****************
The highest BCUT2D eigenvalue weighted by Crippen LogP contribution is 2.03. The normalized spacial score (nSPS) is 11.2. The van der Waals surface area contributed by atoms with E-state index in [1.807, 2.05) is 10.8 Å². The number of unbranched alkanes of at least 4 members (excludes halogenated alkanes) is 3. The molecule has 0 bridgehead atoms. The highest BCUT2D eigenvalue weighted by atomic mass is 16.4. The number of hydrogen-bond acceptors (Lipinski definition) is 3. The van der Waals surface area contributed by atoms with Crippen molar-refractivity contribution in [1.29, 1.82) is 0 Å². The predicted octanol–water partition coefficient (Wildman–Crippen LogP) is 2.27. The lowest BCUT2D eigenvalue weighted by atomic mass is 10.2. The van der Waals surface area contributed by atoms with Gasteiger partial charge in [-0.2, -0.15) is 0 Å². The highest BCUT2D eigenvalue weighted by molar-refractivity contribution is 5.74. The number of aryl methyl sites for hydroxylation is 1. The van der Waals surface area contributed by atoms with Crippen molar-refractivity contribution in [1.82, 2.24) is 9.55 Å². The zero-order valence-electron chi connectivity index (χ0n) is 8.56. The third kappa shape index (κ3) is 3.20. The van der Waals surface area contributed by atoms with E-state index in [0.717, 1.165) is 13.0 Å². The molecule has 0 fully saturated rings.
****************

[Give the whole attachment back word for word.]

The highest BCUT2D eigenvalue weighted by Crippen LogP contribution is 2.03. The normalized spacial score (nSPS) is 11.2. The van der Waals surface area contributed by atoms with E-state index in [1.807, 2.05) is 10.8 Å². The number of unbranched alkanes of at least 4 members (excludes halogenated alkanes) is 3. The molecule has 0 bridgehead atoms. The highest BCUT2D eigenvalue weighted by atomic mass is 16.4. The number of hydrogen-bond acceptors (Lipinski definition) is 3. The van der Waals surface area contributed by atoms with Crippen molar-refractivity contribution in [1.29, 1.82) is 0 Å². The predicted octanol–water partition coefficient (Wildman–Crippen LogP) is 2.27. The lowest BCUT2D eigenvalue weighted by atomic mass is 10.2. The van der Waals surface area contributed by atoms with Gasteiger partial charge in [-0.2, -0.15) is 0 Å². The highest BCUT2D eigenvalue weighted by molar-refractivity contribution is 5.74. The number of aryl methyl sites for hydroxylation is 1. The van der Waals surface area contributed by atoms with Crippen molar-refractivity contribution in [1.82, 2.24) is 9.55 Å². The zero-order valence-electron chi connectivity index (χ0n) is 8.56. The third kappa shape index (κ3) is 3.20. The van der Waals surface area contributed by atoms with E-state index in [0.717, 1.165) is 13.0 Å². The molecule has 0 fully saturated rings.